City regulator proposes to ban debt packager referral fees


The City regulator is to press ahead with proposals to ban debt packager firms from receiving referral fees from debt solution providers, following further analysis of the market.

The Financial Conduct Authority (FCA) initially consulted on a ban after identifying a lack of adequate management of the conflict of interest between giving advice in the customer’s best interests and recommending an option that makes the firms more money.

Following analysis of the feedback the FCA received to that consultation, it decided to gather some additional evidence from the debt packager market.

Debt packagers are regulated providers of debt advice, who refer people to debt solution providers.

These firms earn money from referral fees paid by solution providers, which can be far higher when consumers are referred to an insolvency practitioner for an individual voluntary arrangement (IVA) or protected trust deed (PTD), than a government scheme such as a debt relief order, the FCA said.

The watchdog said a further short consultation will allow it to update its analysis of the market, by giving an opportunity to comment on the proposed ban of referral fees and provide insight on any new developments in the market.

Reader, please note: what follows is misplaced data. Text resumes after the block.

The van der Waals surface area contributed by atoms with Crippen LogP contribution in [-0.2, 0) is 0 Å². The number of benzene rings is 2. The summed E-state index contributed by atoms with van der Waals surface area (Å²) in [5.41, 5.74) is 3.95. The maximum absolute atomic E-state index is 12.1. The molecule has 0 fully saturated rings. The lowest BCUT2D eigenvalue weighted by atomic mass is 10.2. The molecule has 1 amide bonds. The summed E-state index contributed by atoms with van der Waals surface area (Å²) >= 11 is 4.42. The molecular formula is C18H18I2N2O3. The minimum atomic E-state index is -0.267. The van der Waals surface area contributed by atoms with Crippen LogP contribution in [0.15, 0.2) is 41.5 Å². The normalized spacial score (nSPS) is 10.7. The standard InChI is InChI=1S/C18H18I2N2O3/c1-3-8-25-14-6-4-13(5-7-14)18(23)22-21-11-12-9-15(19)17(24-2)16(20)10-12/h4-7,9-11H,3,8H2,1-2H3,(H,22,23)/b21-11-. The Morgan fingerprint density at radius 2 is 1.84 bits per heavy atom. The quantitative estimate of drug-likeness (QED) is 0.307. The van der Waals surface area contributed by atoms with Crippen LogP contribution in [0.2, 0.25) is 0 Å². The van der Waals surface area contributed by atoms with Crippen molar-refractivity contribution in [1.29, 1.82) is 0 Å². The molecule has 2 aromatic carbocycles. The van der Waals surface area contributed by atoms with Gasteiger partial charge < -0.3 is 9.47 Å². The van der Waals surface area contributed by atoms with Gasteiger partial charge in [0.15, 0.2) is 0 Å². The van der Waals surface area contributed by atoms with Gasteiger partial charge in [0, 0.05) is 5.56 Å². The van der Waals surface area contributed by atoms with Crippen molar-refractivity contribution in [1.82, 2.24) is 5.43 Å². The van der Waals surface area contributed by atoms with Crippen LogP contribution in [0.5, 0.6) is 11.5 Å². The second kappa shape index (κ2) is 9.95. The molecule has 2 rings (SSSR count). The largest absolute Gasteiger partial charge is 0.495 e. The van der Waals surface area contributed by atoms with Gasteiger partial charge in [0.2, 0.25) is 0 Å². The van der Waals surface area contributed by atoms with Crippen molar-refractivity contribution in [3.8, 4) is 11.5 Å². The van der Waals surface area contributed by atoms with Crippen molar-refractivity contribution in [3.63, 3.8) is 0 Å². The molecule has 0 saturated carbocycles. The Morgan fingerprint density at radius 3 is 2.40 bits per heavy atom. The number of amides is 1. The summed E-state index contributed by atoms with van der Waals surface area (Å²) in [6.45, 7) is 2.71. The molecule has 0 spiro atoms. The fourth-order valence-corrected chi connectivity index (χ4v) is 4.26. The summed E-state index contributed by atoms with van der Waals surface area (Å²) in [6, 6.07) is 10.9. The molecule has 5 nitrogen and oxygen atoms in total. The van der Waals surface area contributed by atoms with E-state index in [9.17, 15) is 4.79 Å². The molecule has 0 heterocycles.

Firms representing two-thirds of the market in customer numbers have either left or suspended their activities since the FCA first raised concerns in July 2021, the regulator said.

Sheldon Mills, executive director of consumers and competition at the FCA, said: “Many people are facing pressures on their finances due to the rising the cost of living, so it’s crucial they get good quality debt advice.

“Unsuitable or poor advice can really harm people’s financial lives. We want to stop this harm by removing the conflict of interest between firms giving advice in the customer’s best interest and recommending an option that makes firms more money.”

Consumers who enter a debt solution which is not right for them can face dire consequences, the regulator said.

For example, if someone is accepted on to one form of personal insolvency when another would have been more suitable, this could cost them more money and take them longer to become debt-free.

The consultation is open until March 2.

People who need help with their debts can get free and impartial advice from the Government-backed MoneyHelper website. Charities such as StepChange and Citizens Advice may also be able to help.


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